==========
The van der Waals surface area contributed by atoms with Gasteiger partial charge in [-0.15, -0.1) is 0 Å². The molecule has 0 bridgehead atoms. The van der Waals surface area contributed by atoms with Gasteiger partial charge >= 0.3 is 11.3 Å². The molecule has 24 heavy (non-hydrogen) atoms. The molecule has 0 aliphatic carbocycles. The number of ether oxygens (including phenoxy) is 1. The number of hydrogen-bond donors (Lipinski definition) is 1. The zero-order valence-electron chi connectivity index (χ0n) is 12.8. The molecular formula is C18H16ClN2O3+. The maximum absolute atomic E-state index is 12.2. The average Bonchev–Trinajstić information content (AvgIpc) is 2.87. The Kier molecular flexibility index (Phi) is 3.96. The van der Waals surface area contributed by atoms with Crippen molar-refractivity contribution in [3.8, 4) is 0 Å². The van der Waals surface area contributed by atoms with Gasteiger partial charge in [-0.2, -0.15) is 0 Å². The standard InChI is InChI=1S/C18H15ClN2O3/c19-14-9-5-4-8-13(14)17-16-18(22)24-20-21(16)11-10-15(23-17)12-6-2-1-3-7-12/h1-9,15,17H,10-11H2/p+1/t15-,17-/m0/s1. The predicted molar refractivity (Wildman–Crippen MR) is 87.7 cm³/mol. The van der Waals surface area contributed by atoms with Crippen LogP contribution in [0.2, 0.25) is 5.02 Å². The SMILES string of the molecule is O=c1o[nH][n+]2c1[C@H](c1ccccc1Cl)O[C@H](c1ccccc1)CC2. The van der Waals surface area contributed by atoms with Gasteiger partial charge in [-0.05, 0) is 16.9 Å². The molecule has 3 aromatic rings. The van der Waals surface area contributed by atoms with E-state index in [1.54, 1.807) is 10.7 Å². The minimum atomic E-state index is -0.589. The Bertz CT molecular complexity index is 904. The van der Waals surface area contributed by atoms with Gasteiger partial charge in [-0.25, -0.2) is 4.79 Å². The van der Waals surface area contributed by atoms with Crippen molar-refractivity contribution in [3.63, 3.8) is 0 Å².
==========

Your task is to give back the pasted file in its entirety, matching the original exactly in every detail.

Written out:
The van der Waals surface area contributed by atoms with Gasteiger partial charge in [-0.15, -0.1) is 0 Å². The molecule has 0 bridgehead atoms. The van der Waals surface area contributed by atoms with Gasteiger partial charge >= 0.3 is 11.3 Å². The molecule has 24 heavy (non-hydrogen) atoms. The molecule has 0 aliphatic carbocycles. The number of ether oxygens (including phenoxy) is 1. The number of hydrogen-bond donors (Lipinski definition) is 1. The zero-order valence-electron chi connectivity index (χ0n) is 12.8. The molecular formula is C18H16ClN2O3+. The maximum absolute atomic E-state index is 12.2. The average Bonchev–Trinajstić information content (AvgIpc) is 2.87. The Kier molecular flexibility index (Phi) is 3.96. The van der Waals surface area contributed by atoms with Crippen molar-refractivity contribution in [3.8, 4) is 0 Å². The van der Waals surface area contributed by atoms with Gasteiger partial charge in [-0.2, -0.15) is 0 Å². The standard InChI is InChI=1S/C18H15ClN2O3/c19-14-9-5-4-8-13(14)17-16-18(22)24-20-21(16)11-10-15(23-17)12-6-2-1-3-7-12/h1-9,15,17H,10-11H2/p+1/t15-,17-/m0/s1. The predicted molar refractivity (Wildman–Crippen MR) is 87.7 cm³/mol. The van der Waals surface area contributed by atoms with Crippen LogP contribution in [0.2, 0.25) is 5.02 Å². The SMILES string of the molecule is O=c1o[nH][n+]2c1[C@H](c1ccccc1Cl)O[C@H](c1ccccc1)CC2. The van der Waals surface area contributed by atoms with Gasteiger partial charge in [-0.05, 0) is 16.9 Å². The molecule has 3 aromatic rings. The van der Waals surface area contributed by atoms with E-state index in [1.54, 1.807) is 10.7 Å². The minimum atomic E-state index is -0.589. The Bertz CT molecular complexity index is 904. The van der Waals surface area contributed by atoms with Gasteiger partial charge in [-0.25, -0.2) is 4.79 Å². The van der Waals surface area contributed by atoms with Crippen molar-refractivity contribution in [3.63, 3.8) is 0 Å².